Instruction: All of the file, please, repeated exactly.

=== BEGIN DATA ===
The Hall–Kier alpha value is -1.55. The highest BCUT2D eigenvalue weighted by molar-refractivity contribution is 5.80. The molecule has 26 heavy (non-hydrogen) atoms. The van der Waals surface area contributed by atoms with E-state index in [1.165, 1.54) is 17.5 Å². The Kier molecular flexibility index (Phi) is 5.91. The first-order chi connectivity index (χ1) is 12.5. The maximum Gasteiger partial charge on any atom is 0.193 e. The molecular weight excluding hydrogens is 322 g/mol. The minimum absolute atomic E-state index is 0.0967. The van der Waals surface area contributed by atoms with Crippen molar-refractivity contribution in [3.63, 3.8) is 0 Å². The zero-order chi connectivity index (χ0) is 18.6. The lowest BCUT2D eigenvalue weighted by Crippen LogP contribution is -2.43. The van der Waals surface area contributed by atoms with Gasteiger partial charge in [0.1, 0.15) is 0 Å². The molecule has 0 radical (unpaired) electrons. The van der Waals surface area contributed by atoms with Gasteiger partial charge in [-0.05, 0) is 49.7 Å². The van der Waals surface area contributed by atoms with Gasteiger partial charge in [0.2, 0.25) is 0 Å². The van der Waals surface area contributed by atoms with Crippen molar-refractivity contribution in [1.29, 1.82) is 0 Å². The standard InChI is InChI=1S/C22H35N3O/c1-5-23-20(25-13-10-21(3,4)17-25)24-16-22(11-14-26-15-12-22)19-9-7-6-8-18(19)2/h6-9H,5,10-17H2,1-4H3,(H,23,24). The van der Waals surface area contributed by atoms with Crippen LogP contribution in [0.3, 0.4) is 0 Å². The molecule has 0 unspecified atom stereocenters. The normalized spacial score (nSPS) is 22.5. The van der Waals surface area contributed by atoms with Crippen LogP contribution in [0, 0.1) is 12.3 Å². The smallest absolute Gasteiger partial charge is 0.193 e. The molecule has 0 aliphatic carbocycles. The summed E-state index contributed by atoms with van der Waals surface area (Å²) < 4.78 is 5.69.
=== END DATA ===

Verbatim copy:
The Hall–Kier alpha value is -1.55. The highest BCUT2D eigenvalue weighted by molar-refractivity contribution is 5.80. The molecule has 26 heavy (non-hydrogen) atoms. The van der Waals surface area contributed by atoms with E-state index in [1.165, 1.54) is 17.5 Å². The Kier molecular flexibility index (Phi) is 5.91. The first-order chi connectivity index (χ1) is 12.5. The maximum Gasteiger partial charge on any atom is 0.193 e. The molecular weight excluding hydrogens is 322 g/mol. The minimum absolute atomic E-state index is 0.0967. The van der Waals surface area contributed by atoms with Crippen molar-refractivity contribution in [3.63, 3.8) is 0 Å². The zero-order chi connectivity index (χ0) is 18.6. The lowest BCUT2D eigenvalue weighted by Crippen LogP contribution is -2.43. The van der Waals surface area contributed by atoms with Gasteiger partial charge in [0.1, 0.15) is 0 Å². The molecule has 0 radical (unpaired) electrons. The van der Waals surface area contributed by atoms with Gasteiger partial charge in [-0.05, 0) is 49.7 Å². The van der Waals surface area contributed by atoms with Gasteiger partial charge in [0.2, 0.25) is 0 Å². The van der Waals surface area contributed by atoms with Crippen molar-refractivity contribution in [1.29, 1.82) is 0 Å². The standard InChI is InChI=1S/C22H35N3O/c1-5-23-20(25-13-10-21(3,4)17-25)24-16-22(11-14-26-15-12-22)19-9-7-6-8-18(19)2/h6-9H,5,10-17H2,1-4H3,(H,23,24). The van der Waals surface area contributed by atoms with Crippen LogP contribution in [0.3, 0.4) is 0 Å². The molecule has 0 unspecified atom stereocenters. The normalized spacial score (nSPS) is 22.5. The van der Waals surface area contributed by atoms with Crippen LogP contribution in [0, 0.1) is 12.3 Å². The smallest absolute Gasteiger partial charge is 0.193 e. The molecule has 0 aliphatic carbocycles. The summed E-state index contributed by atoms with van der Waals surface area (Å²) < 4.78 is 5.69.